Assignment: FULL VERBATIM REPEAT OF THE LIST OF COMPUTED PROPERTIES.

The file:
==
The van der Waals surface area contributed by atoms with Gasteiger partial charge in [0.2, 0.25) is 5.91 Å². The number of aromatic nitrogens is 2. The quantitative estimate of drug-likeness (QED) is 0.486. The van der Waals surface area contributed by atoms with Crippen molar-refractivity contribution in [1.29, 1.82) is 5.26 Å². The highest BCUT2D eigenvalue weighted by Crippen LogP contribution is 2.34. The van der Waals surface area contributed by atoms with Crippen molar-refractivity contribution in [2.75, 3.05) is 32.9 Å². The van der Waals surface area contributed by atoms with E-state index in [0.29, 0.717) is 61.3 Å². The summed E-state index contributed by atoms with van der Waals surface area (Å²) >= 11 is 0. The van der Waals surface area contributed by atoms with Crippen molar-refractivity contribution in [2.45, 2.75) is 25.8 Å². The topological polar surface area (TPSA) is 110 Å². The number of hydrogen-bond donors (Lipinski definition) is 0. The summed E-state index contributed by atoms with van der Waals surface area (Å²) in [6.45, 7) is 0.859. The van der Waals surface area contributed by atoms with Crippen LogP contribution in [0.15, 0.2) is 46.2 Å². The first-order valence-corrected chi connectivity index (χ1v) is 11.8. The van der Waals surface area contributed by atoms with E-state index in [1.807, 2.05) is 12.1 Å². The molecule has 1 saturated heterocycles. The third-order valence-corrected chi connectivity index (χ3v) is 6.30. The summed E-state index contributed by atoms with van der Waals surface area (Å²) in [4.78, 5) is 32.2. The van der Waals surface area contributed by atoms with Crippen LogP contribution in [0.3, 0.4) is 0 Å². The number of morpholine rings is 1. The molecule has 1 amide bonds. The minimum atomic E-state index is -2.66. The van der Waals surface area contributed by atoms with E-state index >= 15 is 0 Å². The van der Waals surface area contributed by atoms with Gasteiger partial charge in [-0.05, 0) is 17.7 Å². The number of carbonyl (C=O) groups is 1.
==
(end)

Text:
The van der Waals surface area contributed by atoms with Gasteiger partial charge in [0.2, 0.25) is 5.91 Å². The number of aromatic nitrogens is 2. The quantitative estimate of drug-likeness (QED) is 0.486. The van der Waals surface area contributed by atoms with Crippen molar-refractivity contribution in [1.29, 1.82) is 5.26 Å². The highest BCUT2D eigenvalue weighted by Crippen LogP contribution is 2.34. The van der Waals surface area contributed by atoms with Crippen molar-refractivity contribution in [2.75, 3.05) is 32.9 Å². The van der Waals surface area contributed by atoms with E-state index in [0.29, 0.717) is 61.3 Å². The summed E-state index contributed by atoms with van der Waals surface area (Å²) >= 11 is 0. The van der Waals surface area contributed by atoms with Crippen molar-refractivity contribution in [2.45, 2.75) is 25.8 Å². The topological polar surface area (TPSA) is 110 Å². The number of hydrogen-bond donors (Lipinski definition) is 0. The summed E-state index contributed by atoms with van der Waals surface area (Å²) in [6.45, 7) is 0.859. The van der Waals surface area contributed by atoms with Crippen LogP contribution in [0.15, 0.2) is 46.2 Å². The first-order valence-corrected chi connectivity index (χ1v) is 11.8. The van der Waals surface area contributed by atoms with E-state index in [1.807, 2.05) is 12.1 Å². The molecule has 1 saturated heterocycles. The third-order valence-corrected chi connectivity index (χ3v) is 6.30. The summed E-state index contributed by atoms with van der Waals surface area (Å²) in [4.78, 5) is 32.2. The van der Waals surface area contributed by atoms with Crippen LogP contribution in [0.3, 0.4) is 0 Å². The number of morpholine rings is 1. The molecule has 1 amide bonds. The minimum atomic E-state index is -2.66. The van der Waals surface area contributed by atoms with E-state index >= 15 is 0 Å². The van der Waals surface area contributed by atoms with Gasteiger partial charge in [-0.05, 0) is 17.7 Å². The number of carbonyl (C=O) groups is 1.